It will be apparent from the aforedescribed embodiment that the refrigerant liquid discharged from storage container 14 initially receives heat from the environment gas at the upper end of the heat exchanger. The environment gas at this upper end has already flowed through the lower section of the heat exchanger in countercurrent flow relation with the refrigerant fluid. This countercurrent flow relation is preferred so that the incoming moisture-containing environment gas initially contacts the warm end of first passageway 21, thus permitting moisture condensation on the warmer extended surfaces 22 before reaching the colder surfaces 22. In such manner, frost accumulation is completely avoided or at least greatly minimized.

During operation of this system, fan 25 is continuously run to circulate the environment gas, but refrigerant flow is only periodic. That is, liquid discharges through valve 16 as long as element 17 senses a chamber gas temperature above the elements set point and doors 13 are closed. When the chamber gas temperature drops below the element 17 set point, refrigerant flow stops automatically. Refrigerant flow is also terminated, either manually or automatically, when doors 13 are opened.

It should be recognized that temperatures in the heat exchanger do not remain constant during the refrigeration period. For example, when the refrigerant flow to the heat exchanger is started, the vapor emerges from first passageway 21 at a relatively warm level and relatively little refrigeration is introduced into meat chamber 11 through spaced openings 35 in the overhead conduit 36 extending substantially the end-to-end length of meat chamber 11. During this period there is of course no danger of frost formation on the extended surfaces 22. However, as refrigerant flow continues and the environment gas is circulated, the refrigerant vapor is discharged from the heat exchanger at progressively lower temperatures. If the refrigeration flow is uninterrupted for a sufficiently long period, i.e. refrigerant control valve 16 is not closed responsive to temperature sensing element 17 or the doors 13 to meat chamber 11 are not opened and warm moist air introduced, the refrigerant vapor discharge temperature will approach 32 F. and frost may begin to form on the extended surfaces at the heat exchanger cold end where the environment gas emerges. Accordingly, it is contemplated in the practice of this invention that there may be short periods in which some frosting occurs at the heat exchanger cold end. However, even under these circumstances moisture is being condensed on the extended surfacs of most of the heat exchanger length, drained from these downwardly oriented surfaces, collected and discharged from the storage chamber.

In a preferred embodiment, the environment gas is circulated for a predetermined period before cold liquid is dispensed from liquid refrigerant storage container 14 to first heat exchange passageways 21. This is to insure that any frost formed on the extended surfaces 22 during the previous on cycle is melted off for removal through collector 26. Otherwise there is a tendency for additional frost accumulation at the cold end during subsequent on cycles, with correspondingly reduced efficiency in moisture removal as the frost spreads to the remaining length of the heat exchanger.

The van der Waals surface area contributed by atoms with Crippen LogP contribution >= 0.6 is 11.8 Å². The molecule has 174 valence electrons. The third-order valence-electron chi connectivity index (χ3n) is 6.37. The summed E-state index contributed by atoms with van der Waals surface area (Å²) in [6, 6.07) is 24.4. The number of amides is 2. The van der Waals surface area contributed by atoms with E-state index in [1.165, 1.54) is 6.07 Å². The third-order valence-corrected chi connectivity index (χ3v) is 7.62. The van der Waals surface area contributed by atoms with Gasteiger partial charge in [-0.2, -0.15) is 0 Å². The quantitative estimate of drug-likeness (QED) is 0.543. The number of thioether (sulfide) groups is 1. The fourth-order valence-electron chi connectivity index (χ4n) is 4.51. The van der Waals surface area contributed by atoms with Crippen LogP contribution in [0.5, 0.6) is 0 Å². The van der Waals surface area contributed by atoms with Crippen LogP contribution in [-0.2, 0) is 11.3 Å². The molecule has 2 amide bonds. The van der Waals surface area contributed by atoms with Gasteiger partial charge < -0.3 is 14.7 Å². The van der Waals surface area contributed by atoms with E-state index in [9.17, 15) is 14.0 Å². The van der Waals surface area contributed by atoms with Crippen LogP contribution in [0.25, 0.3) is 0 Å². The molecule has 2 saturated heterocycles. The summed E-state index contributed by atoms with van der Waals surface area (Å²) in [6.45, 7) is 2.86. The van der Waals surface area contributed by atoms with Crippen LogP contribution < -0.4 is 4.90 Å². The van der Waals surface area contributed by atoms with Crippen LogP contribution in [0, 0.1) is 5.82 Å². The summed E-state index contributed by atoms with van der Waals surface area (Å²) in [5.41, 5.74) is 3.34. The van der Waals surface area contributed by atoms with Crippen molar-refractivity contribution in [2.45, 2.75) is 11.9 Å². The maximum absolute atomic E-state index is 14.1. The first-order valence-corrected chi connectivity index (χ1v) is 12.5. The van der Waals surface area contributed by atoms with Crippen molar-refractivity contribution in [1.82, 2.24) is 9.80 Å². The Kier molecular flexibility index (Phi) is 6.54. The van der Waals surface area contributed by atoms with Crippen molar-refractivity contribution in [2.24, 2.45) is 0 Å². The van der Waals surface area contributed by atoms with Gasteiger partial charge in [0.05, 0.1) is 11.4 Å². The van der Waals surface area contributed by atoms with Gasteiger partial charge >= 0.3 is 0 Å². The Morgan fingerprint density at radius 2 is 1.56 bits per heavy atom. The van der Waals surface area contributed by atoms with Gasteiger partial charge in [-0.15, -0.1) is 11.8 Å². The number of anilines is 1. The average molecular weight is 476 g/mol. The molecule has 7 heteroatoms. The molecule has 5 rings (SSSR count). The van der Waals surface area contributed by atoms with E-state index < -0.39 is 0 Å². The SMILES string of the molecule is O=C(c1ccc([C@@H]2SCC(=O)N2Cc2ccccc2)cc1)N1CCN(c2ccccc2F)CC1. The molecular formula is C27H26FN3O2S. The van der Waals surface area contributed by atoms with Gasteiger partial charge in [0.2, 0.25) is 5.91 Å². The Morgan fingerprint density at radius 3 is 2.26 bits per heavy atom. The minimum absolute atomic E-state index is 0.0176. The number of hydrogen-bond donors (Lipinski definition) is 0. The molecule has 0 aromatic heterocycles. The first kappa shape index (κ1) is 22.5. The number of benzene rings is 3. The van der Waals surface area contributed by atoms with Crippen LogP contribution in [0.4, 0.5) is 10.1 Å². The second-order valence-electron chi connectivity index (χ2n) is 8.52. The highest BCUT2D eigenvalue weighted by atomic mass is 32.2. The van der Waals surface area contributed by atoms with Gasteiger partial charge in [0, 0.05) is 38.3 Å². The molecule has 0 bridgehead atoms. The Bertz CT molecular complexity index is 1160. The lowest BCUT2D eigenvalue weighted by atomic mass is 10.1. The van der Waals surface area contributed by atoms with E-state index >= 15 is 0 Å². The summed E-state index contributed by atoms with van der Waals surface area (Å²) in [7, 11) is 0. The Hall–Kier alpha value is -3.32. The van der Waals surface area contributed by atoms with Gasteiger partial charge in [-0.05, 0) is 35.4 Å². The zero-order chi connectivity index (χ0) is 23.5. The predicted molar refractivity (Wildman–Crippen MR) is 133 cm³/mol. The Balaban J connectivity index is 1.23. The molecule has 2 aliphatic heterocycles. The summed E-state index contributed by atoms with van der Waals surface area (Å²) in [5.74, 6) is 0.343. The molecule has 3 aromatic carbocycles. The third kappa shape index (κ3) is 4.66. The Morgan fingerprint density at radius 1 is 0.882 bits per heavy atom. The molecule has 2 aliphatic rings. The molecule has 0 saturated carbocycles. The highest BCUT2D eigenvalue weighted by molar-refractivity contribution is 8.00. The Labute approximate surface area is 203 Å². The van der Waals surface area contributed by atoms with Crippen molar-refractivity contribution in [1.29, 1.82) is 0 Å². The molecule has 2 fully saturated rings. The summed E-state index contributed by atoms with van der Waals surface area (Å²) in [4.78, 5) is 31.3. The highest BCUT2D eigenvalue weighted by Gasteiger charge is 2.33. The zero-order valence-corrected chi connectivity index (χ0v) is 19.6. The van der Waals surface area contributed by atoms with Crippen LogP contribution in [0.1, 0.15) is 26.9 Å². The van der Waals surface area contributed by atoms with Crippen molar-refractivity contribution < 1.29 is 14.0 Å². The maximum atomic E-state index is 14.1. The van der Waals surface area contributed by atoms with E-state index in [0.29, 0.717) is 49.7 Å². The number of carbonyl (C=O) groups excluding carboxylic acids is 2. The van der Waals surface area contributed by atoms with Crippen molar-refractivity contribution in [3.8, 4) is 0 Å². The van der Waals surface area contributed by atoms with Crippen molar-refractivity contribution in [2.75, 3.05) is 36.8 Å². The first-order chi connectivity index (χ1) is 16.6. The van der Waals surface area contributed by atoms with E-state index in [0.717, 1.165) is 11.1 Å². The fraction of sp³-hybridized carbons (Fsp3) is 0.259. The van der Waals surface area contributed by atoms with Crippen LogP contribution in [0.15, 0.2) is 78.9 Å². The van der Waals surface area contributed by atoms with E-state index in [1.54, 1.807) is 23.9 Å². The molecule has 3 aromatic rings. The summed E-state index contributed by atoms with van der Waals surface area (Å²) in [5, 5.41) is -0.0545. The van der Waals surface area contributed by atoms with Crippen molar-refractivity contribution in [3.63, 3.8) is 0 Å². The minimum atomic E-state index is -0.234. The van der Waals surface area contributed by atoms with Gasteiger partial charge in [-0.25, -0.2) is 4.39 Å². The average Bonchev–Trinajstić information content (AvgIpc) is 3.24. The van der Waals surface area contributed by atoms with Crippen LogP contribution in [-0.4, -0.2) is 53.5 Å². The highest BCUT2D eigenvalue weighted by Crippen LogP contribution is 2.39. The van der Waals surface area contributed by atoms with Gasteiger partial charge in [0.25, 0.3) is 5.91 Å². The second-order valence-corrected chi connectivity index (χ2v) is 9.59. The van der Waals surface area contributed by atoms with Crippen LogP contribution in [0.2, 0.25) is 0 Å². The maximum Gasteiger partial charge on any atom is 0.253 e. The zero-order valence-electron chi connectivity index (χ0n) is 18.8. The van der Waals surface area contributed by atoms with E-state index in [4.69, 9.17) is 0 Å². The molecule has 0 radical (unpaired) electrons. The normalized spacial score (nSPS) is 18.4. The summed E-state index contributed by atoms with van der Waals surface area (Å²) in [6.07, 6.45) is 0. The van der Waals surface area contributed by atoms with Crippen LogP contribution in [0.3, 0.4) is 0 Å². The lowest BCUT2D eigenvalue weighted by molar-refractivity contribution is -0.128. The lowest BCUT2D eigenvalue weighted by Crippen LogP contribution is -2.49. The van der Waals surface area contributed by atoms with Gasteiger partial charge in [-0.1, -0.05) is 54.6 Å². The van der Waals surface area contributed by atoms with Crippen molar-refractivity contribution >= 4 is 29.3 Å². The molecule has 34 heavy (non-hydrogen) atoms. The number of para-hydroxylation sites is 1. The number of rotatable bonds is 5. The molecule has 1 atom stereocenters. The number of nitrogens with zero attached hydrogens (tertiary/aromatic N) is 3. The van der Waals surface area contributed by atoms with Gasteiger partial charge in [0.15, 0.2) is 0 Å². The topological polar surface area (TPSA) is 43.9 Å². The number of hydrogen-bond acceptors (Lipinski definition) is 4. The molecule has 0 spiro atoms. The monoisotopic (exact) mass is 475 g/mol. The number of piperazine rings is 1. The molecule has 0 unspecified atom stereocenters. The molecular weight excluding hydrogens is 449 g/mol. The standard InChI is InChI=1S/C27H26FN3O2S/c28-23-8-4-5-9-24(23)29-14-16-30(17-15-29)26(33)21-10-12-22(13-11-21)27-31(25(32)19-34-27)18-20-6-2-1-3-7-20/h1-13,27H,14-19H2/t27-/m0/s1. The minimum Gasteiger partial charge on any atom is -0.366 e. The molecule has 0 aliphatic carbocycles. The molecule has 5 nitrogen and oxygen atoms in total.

FIG. 4 illustrates an electrical circuit which provides the aforementioned time delay between environment gas circulation and refrigerant flow. After the doors 13 have been closed, switch 40 is turned on (either manually, or automatically by an electrical circuit not illustrated). Power is transmitted through supply wires 41 and 42 to operate electric motor 43 and in turn fan 25. Liquid refrigerant control valve 16 in discharge conduit is operated by the same electrical circuit and may be the solenoid type. However, opening of same is delayed by time delay relay 44 electrically joined to motor 43 by wire 45. Relay 44 may for example comprise a bi-metallic element which is heated electrically so that electricity flOWs through connecting wire 46 to solenoid-type control valve 16 after a selected time delay, e.g. two minutes. Thermal switch 47, provided in wire 48 joining solenoid valve 16 and power wire 42, is operated by temperature sensing element 17 through signal transmitting means 18, either pneumatic or electrical. In operation, unless time delay relay 44 is closed, control valve 16 does not immediately open when the meat storage chamber temperature rises above the set point of temperature sensing element 17 and switch 47 closes. Accordingly the time delay control means are superimposed on the liquefied gas flow control means.